Well first off Welcome (or welcome back since you have another account).
Ok, a $3000 budget for upgrades nets you a lot of abilities in what you can do. If I was going to do it for myself with what you had, this is my idea:
This nets you a powerful 6 core cpu that you can OC to 5ghz with little issues since I paired it with the H100 that you selected as well. Mount the radiator to the top of your case and you're good to go. I selected the cheaper Asus P9X79 board since you'll just be running a two card xfire setup and it still has most of the bells and whistles of the $400 mobo's (minus the triple or quad sli/xfire support). You can upgrade to a better board since you got $100 leftover if you want, but this is a good "basic" 2011 board. Plus the pcie 3.0 slots are 3 slots apart instead of two so you could just get away with running on stock air coolers and not run into cooling issues if they were stacked on top of each other like other boards.
I dropped in a pretty nice 16gb 1866 g.skill quad set of ram that run at 1.5v and cas 9 speeds for not too much money, but you could save a few bucks and just go with 1600 speed and be just as fast for gaming. You really only see 1-3% improvement in select programs when running faster spec ram and generally, its better to buy for lower timings than faster speed.
I swapped out the 256gb ssd for in favor of two 120gb agility 3 drives; run them in raid 0 and you effectively will saturate your entire sata3 bandwidth and still net 240gb as your boot drives. It's also a cheaper route by a few bucks to do this then go with one large ssd. Put your other drives in as slaves for storage and you should have quite a bit of room; at least to last you till you need to upgrade to larger storage.
The gtx 580's are quite old now days (580 cores came out in Nov of 2010...) and while they are fast, they are not cost effective, even as "top of the line" cards. Specially now that AMD's 7970 3gb cards are out and perform 30%+ faster each for the same price, it makes since to swap them out. You also get the advantage of running a proper x16/x16 setup on the new pcie 3.0 lanes since you have the 3.0 trifect going on... 3.0 cpu, 3.0 pcie, and 3.0 gpu's. Not like you need that much bandwidth now, but its nice to know to complete the set and get that +10 to dexterity for your paladin... lol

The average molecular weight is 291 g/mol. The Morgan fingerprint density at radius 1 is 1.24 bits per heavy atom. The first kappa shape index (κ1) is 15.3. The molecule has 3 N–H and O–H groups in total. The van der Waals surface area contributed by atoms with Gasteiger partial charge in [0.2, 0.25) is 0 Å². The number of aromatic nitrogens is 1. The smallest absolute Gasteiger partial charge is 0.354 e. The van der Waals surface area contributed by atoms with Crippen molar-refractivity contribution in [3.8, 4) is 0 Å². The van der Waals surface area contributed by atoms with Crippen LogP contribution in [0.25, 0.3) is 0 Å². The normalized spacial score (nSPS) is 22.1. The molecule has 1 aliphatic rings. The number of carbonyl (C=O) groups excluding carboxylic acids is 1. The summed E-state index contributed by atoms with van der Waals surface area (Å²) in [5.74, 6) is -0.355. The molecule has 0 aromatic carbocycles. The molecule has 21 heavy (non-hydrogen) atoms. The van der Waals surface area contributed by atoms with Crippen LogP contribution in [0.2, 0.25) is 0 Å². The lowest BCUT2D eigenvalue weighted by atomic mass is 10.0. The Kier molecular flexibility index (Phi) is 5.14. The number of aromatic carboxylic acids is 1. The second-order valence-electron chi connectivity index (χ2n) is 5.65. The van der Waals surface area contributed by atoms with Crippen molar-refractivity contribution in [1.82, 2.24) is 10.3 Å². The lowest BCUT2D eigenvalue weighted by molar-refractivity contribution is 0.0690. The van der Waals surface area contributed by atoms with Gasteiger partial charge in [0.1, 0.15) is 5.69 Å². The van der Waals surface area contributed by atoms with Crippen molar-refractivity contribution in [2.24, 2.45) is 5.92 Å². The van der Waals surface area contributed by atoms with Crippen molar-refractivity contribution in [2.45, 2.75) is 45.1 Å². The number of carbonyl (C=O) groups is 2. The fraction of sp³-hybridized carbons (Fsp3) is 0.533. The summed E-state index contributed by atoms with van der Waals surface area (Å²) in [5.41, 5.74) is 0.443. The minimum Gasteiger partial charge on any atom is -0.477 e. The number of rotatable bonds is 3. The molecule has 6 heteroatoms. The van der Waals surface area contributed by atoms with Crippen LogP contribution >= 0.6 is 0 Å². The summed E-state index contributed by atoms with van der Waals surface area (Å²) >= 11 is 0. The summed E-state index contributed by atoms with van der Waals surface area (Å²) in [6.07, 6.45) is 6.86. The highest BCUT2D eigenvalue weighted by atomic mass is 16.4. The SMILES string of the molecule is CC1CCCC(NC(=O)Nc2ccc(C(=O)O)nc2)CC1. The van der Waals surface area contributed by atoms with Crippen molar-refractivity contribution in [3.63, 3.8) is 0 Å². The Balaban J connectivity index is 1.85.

Anyhow, I'd personally just stick your current gtx 285 and hold out till kepler comes out; see how well they perform. They are expected to come out in the next few months; unofficially April/May seems like the target date, if not sooner; but it could also be later in the summer. No real word yet from nvidia on their time frame, but the budget keplers are suppose to come out this month.
While Enermax has made a good name for itself in a very short time as being pretty damn good quality high end psu's, I'd opted for the OCZ 1250 zx series psu since its one hell of a value at $170. Mind you, these are basically rebranded PC Power and Cooling units since OCZ bought them out a few years ago and the new Z and ZX series have gotten great reviews; although when they first came out it didn't do so well because their MSRP was double that of what you can find them now. I would have no 2nd though of running one of them because well.. I am running them. Solid performers, cheap price, fully modular... can't praise them enough. Otherwise, if you got the cash, I'd look at Antec, Corsair, Silverstone and SeaSonic high end offerings before Enermax.